The obvious point of comparison between Pebble and Apple is that the Apple Watch Series 2 does pretty much all the features listed above - it has GPS, payments via Apple Pay and heart rate monitoring. It doesn't do gestures, granted. But it doesn't do everything and it doesn't have every sensor. There are a couple of ideas that spring to mind - a battery module for a weekend away, say, as the battery still isn't that long or an altimeter for measuring elevation when out hiking (away from your phone).
We can turn again to Blocks for more smart strap ideas, some practical, some futuristic - some of its modules are potentially due to include temperature, pressure, galvanic skin response, a LED flashlight, fingerprint reader, ECG, a programmable button, a camera, extra memory and air quality sensor.
Talking to the Watch
Tim Cook bragged about the $70 billion that has been paid to App Store developers and Apple is stocking HomeKit devices from Netatmo, Withings and more in its stores. Apple Watch straps do decent business, as do Apple Watch docks. So if Cupertino doesn't want to create smart straps itself why not create another industry in which its device, in this case the Apple Watch, is the star?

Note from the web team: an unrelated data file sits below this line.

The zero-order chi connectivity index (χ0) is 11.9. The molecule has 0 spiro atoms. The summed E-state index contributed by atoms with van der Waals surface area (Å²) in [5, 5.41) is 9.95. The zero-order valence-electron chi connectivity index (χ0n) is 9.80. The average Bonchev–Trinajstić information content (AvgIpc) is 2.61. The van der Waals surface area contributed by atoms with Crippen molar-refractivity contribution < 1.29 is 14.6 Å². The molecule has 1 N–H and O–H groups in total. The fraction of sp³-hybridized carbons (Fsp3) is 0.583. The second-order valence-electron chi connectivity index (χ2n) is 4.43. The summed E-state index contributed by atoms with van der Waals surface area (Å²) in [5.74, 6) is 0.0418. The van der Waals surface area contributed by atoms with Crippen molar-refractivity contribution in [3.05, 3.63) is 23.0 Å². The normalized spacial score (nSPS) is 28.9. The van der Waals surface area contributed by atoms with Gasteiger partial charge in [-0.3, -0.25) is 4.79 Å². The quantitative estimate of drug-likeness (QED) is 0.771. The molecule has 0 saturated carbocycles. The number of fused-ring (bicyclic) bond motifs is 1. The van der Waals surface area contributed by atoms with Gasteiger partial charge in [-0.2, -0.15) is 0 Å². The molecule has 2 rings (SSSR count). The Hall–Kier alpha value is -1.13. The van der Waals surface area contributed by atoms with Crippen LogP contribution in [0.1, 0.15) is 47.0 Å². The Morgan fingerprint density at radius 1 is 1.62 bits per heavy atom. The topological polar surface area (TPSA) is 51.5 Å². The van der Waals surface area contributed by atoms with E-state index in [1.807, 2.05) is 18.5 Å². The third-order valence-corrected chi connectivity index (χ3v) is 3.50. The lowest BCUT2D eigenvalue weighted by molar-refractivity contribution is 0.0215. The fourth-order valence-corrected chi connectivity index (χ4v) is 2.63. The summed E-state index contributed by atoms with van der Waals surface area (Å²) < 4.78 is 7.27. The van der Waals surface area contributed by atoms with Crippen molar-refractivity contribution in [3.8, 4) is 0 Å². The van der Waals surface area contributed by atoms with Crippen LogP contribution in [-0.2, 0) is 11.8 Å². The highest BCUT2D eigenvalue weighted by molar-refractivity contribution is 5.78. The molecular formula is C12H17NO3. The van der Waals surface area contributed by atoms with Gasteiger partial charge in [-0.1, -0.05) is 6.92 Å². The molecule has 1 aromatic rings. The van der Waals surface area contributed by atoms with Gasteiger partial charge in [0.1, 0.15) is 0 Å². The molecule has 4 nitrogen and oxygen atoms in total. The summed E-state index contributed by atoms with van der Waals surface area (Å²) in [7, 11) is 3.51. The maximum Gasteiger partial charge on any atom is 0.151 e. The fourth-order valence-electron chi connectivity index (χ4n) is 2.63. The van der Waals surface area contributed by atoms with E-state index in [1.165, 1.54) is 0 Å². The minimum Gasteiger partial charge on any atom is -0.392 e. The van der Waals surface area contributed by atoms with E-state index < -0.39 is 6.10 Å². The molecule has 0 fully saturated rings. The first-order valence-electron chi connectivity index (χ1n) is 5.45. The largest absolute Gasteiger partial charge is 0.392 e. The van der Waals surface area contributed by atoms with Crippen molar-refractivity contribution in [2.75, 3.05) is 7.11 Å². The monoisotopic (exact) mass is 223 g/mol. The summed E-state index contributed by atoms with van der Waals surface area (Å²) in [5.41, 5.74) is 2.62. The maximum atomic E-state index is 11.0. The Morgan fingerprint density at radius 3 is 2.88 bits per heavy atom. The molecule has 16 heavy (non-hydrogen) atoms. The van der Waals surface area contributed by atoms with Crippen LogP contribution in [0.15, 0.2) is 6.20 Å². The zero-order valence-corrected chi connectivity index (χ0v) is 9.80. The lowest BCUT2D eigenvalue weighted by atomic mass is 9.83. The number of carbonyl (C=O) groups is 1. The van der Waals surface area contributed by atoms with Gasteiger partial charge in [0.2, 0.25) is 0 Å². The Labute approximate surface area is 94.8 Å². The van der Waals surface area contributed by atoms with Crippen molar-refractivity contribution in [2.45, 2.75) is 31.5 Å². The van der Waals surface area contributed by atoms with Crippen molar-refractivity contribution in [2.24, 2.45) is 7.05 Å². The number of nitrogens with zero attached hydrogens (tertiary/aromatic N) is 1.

Well, the main hurdle I foresee is Jony Ive and co being too precious about the Apple Watch design. It's polished, it's small, it's inconspicuous on the wrist - the wrong smart strap could ruin all that. Then again, you could turn the design and size issue on its head - the Series 2 is slightly thicker than the first and not everyone notices, but I do.
Anyone buying tech still swoons at big feature lists so how is Apple going to pack more and more into that tiny device without making it bigger or thicker? Unless we have a breakthrough in battery technology, the demand for more sensors and features could mean Apple views the space around the wrist seriously.